Excused or Not, What Chronic Absenteeism Means for a Student’s Future

empty-chair-resize1Students cannot learn if they are absent from school. A student who is not attending school is considered “truant” and is subject to the laws and school regulations that address this behavior. Both attendance and truancy rates are reported by the Colorado Department of Education and can be found on the SchoolView data center.  Yet there are limitations to the definition of truancy, which is why chronic absenteeism is emerging as another concern.

The main distinction is that chronic absenteeism places an emphasis on missing any days of school regardless if the days are excused or not. Truancy does not factor in excused days. “Excused” is sometimes different based on local school district practice and administrators. What is more, high school age students can—legally—stop attending school on their seventeenth birthday in Colorado. There are, clearly, implications to this. Chronic absenteeism considers all students until they graduate.

So what is chronic absenteeism? In short, it is defined as missing 10 percent of the school year or at least 15 days. Once again, it makes no difference whether days were excused or not. As can be expected, chronic absenteeism “is a primary cause of low-academic achievement and a powerful predictor of those students who may eventually drop out of school.” (Every Student, Every Day).

The Department of Education, utilizing information from the Civil Rights Data Collection (CRDC), goes on to say that over 6 million students in 2013-2014 missed 15 days or more, which is basically one out of every eight students or 13 percent. Yet when you look at chronic absenteeism by grade those numbers change with more and more students chronically absent at the high-school level.  This has enormous implications for our organization, and many others, which focus on engaging high school students with the purpose of graduating. Here’s the breakdown by grade:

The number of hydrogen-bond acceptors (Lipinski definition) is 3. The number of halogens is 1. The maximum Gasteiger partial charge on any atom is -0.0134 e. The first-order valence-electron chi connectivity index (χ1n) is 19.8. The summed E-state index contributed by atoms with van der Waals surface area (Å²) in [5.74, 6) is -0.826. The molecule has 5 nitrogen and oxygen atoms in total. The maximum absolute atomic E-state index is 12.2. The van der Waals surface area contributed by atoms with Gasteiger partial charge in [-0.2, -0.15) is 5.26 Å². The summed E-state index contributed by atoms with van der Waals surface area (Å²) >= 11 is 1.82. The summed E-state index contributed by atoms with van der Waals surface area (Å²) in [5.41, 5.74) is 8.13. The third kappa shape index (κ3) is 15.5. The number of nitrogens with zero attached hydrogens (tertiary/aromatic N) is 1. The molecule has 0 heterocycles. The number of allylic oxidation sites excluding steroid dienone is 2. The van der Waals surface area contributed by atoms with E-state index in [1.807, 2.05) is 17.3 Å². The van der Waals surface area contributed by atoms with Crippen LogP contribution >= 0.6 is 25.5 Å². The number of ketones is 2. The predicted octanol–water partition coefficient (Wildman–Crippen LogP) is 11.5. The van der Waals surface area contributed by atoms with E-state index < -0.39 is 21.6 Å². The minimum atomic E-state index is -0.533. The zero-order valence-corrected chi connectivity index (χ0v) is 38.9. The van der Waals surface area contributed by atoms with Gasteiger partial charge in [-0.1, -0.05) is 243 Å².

• 1 in 10 (10 percent) Elementary School
  • 1 in 8 (12 percent) Middle School
  • 1 in 5 (20 percent) High School

Chronic absenteeism also impacts minority students more than white students. 22.2 percent of American Indian and Pacific Islander students are impacted the most, followed by 16.4 percent of Black students, 13.3 percent of Latino/Latina students, and 12.2 percent of white students. The CRDC also shows that chronic absenteeism “spikes” for all students in high school regardless of race or ethnicity.

We are particularly interested in chronic absenteeism and how to apply this current research to our work. We are interested in it as both a prevention lens to help us keep youth in school, as well as a means of understanding our students who have left school and are now returning. Chronic absenteeism, because it looks at excused and non-excused absences, allows for a more direct identification of high-risk students. It also has enormous implications for system-involved youth who are sometimes chronically absent for reasons beyond their control.

A study from the University of Utah found that “for each year that a student is chronically absent, his or her odds of dropping out approximately double.”  So whether the student is excused or not, missing school has enormous consequences for their future.


A Juggling Act: Data, Outcomes and Youth Development

As a nonprofit in the youth development field, there are often many objectives to juggle. They often require some debate and conversation to get it right. One particular juggling act is balancing the need for data collection and outcomes with the need to remain open-minded and youth centered. That is, it’s important to approach everyone as an individual and not a “number” as it is often said. This debate recently came to light with the development of some new programming.